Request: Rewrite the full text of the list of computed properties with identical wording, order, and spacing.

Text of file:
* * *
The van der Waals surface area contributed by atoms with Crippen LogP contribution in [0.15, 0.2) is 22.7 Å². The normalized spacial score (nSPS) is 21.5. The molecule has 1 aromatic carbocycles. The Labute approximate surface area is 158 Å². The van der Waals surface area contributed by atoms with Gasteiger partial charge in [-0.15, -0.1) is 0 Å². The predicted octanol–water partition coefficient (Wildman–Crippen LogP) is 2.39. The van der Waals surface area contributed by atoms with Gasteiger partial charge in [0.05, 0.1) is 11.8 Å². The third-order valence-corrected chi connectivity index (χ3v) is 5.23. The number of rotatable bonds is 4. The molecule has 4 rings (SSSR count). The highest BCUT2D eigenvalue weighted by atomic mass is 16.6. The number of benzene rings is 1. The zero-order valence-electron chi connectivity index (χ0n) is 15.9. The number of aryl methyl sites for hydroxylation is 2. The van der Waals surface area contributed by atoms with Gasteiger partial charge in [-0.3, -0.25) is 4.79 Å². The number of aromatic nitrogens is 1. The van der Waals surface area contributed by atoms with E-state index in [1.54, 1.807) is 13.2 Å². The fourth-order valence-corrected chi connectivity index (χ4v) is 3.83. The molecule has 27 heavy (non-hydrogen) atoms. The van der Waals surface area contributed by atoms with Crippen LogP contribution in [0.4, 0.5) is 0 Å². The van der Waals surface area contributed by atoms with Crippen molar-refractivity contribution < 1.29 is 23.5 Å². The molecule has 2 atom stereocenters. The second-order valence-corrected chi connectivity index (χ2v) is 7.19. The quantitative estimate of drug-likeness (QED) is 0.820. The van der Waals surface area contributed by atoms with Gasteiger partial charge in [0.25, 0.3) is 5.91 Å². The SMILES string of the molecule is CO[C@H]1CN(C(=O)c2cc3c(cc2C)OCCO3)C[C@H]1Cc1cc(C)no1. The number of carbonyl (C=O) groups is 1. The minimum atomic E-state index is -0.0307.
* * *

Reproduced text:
The van der Waals surface area contributed by atoms with Crippen LogP contribution in [0.15, 0.2) is 22.7 Å². The normalized spacial score (nSPS) is 21.5. The molecule has 1 aromatic carbocycles. The Labute approximate surface area is 158 Å². The van der Waals surface area contributed by atoms with Gasteiger partial charge in [-0.15, -0.1) is 0 Å². The predicted octanol–water partition coefficient (Wildman–Crippen LogP) is 2.39. The van der Waals surface area contributed by atoms with Gasteiger partial charge in [0.05, 0.1) is 11.8 Å². The third-order valence-corrected chi connectivity index (χ3v) is 5.23. The number of rotatable bonds is 4. The molecule has 4 rings (SSSR count). The highest BCUT2D eigenvalue weighted by atomic mass is 16.6. The number of benzene rings is 1. The zero-order valence-electron chi connectivity index (χ0n) is 15.9. The number of aryl methyl sites for hydroxylation is 2. The van der Waals surface area contributed by atoms with Gasteiger partial charge in [-0.3, -0.25) is 4.79 Å². The number of aromatic nitrogens is 1. The van der Waals surface area contributed by atoms with E-state index in [1.54, 1.807) is 13.2 Å². The fourth-order valence-corrected chi connectivity index (χ4v) is 3.83. The molecule has 27 heavy (non-hydrogen) atoms. The van der Waals surface area contributed by atoms with Crippen LogP contribution in [0.4, 0.5) is 0 Å². The van der Waals surface area contributed by atoms with Crippen molar-refractivity contribution < 1.29 is 23.5 Å². The molecule has 2 atom stereocenters. The second-order valence-corrected chi connectivity index (χ2v) is 7.19. The quantitative estimate of drug-likeness (QED) is 0.820. The van der Waals surface area contributed by atoms with Gasteiger partial charge in [0.25, 0.3) is 5.91 Å². The SMILES string of the molecule is CO[C@H]1CN(C(=O)c2cc3c(cc2C)OCCO3)C[C@H]1Cc1cc(C)no1. The number of carbonyl (C=O) groups is 1. The minimum atomic E-state index is -0.0307.